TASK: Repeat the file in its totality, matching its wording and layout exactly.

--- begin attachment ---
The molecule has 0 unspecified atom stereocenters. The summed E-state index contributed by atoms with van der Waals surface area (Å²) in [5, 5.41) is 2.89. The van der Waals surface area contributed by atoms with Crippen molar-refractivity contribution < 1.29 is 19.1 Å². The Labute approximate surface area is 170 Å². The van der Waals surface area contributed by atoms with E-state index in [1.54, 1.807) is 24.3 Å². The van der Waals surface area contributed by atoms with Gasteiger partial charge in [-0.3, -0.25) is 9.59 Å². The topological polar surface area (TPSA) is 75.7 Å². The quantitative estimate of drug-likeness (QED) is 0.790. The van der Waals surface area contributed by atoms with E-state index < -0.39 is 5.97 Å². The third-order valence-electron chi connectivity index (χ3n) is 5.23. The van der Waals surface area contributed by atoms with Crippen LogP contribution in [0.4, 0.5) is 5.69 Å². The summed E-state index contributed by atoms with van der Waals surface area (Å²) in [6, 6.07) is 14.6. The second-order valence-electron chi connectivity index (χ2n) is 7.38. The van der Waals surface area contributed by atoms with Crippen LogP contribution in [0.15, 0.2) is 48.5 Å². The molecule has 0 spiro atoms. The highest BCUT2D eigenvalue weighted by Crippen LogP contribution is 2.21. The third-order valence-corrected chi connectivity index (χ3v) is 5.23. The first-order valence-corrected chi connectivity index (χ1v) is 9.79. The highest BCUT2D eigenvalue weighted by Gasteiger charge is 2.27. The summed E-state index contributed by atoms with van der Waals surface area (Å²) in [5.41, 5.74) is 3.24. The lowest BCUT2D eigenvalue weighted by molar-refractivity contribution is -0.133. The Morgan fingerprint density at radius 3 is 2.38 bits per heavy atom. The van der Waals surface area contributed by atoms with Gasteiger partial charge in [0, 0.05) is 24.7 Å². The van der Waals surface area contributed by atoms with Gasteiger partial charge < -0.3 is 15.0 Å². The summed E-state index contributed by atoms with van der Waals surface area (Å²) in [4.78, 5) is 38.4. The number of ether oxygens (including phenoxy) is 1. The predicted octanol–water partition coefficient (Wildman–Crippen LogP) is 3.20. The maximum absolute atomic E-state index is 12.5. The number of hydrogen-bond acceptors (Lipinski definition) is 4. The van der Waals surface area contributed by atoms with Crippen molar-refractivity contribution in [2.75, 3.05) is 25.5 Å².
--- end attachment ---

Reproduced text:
The molecule has 0 unspecified atom stereocenters. The summed E-state index contributed by atoms with van der Waals surface area (Å²) in [5, 5.41) is 2.89. The van der Waals surface area contributed by atoms with Crippen molar-refractivity contribution < 1.29 is 19.1 Å². The Labute approximate surface area is 170 Å². The van der Waals surface area contributed by atoms with E-state index in [1.54, 1.807) is 24.3 Å². The van der Waals surface area contributed by atoms with Gasteiger partial charge in [-0.3, -0.25) is 9.59 Å². The topological polar surface area (TPSA) is 75.7 Å². The quantitative estimate of drug-likeness (QED) is 0.790. The van der Waals surface area contributed by atoms with E-state index < -0.39 is 5.97 Å². The third-order valence-electron chi connectivity index (χ3n) is 5.23. The van der Waals surface area contributed by atoms with Crippen LogP contribution in [0.4, 0.5) is 5.69 Å². The summed E-state index contributed by atoms with van der Waals surface area (Å²) in [6, 6.07) is 14.6. The second-order valence-electron chi connectivity index (χ2n) is 7.38. The van der Waals surface area contributed by atoms with Crippen LogP contribution in [0.15, 0.2) is 48.5 Å². The molecule has 0 spiro atoms. The highest BCUT2D eigenvalue weighted by Crippen LogP contribution is 2.21. The third-order valence-corrected chi connectivity index (χ3v) is 5.23. The first-order valence-corrected chi connectivity index (χ1v) is 9.79. The highest BCUT2D eigenvalue weighted by Gasteiger charge is 2.27. The summed E-state index contributed by atoms with van der Waals surface area (Å²) in [5.41, 5.74) is 3.24. The lowest BCUT2D eigenvalue weighted by molar-refractivity contribution is -0.133. The Morgan fingerprint density at radius 3 is 2.38 bits per heavy atom. The van der Waals surface area contributed by atoms with Gasteiger partial charge in [0, 0.05) is 24.7 Å². The van der Waals surface area contributed by atoms with Gasteiger partial charge < -0.3 is 15.0 Å². The summed E-state index contributed by atoms with van der Waals surface area (Å²) in [4.78, 5) is 38.4. The number of ether oxygens (including phenoxy) is 1. The predicted octanol–water partition coefficient (Wildman–Crippen LogP) is 3.20. The maximum absolute atomic E-state index is 12.5. The number of hydrogen-bond acceptors (Lipinski definition) is 4. The van der Waals surface area contributed by atoms with Crippen molar-refractivity contribution in [2.75, 3.05) is 25.5 Å².